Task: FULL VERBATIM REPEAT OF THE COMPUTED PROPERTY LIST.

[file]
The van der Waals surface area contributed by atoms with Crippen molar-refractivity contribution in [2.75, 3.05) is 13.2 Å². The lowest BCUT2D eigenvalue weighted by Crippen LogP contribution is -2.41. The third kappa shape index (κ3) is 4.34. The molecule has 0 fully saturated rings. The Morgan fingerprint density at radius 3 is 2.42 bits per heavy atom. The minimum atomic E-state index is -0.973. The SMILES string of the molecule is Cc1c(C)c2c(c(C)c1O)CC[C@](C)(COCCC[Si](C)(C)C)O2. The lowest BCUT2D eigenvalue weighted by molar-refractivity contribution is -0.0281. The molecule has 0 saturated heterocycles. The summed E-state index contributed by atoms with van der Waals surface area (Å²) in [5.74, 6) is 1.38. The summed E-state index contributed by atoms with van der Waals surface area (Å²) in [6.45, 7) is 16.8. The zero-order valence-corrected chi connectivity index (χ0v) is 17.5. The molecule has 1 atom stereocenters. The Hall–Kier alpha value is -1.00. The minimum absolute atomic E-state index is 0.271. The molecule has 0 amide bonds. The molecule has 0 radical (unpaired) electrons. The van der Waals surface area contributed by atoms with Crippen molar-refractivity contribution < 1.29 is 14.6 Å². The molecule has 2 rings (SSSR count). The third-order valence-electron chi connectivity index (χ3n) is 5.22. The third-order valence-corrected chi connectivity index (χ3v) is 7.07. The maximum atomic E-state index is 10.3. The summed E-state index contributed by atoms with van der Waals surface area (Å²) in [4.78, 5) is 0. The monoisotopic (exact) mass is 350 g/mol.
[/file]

The van der Waals surface area contributed by atoms with Crippen molar-refractivity contribution in [2.75, 3.05) is 13.2 Å². The lowest BCUT2D eigenvalue weighted by Crippen LogP contribution is -2.41. The third kappa shape index (κ3) is 4.34. The molecule has 0 fully saturated rings. The Morgan fingerprint density at radius 3 is 2.42 bits per heavy atom. The minimum atomic E-state index is -0.973. The SMILES string of the molecule is Cc1c(C)c2c(c(C)c1O)CC[C@](C)(COCCC[Si](C)(C)C)O2. The lowest BCUT2D eigenvalue weighted by molar-refractivity contribution is -0.0281. The molecule has 0 saturated heterocycles. The summed E-state index contributed by atoms with van der Waals surface area (Å²) in [5.74, 6) is 1.38. The summed E-state index contributed by atoms with van der Waals surface area (Å²) in [6.45, 7) is 16.8. The zero-order valence-corrected chi connectivity index (χ0v) is 17.5. The molecule has 1 atom stereocenters. The Hall–Kier alpha value is -1.00. The minimum absolute atomic E-state index is 0.271. The molecule has 0 amide bonds. The molecule has 0 radical (unpaired) electrons. The van der Waals surface area contributed by atoms with Crippen molar-refractivity contribution < 1.29 is 14.6 Å². The molecule has 2 rings (SSSR count). The third-order valence-electron chi connectivity index (χ3n) is 5.22. The third-order valence-corrected chi connectivity index (χ3v) is 7.07. The maximum atomic E-state index is 10.3. The summed E-state index contributed by atoms with van der Waals surface area (Å²) in [4.78, 5) is 0. The monoisotopic (exact) mass is 350 g/mol.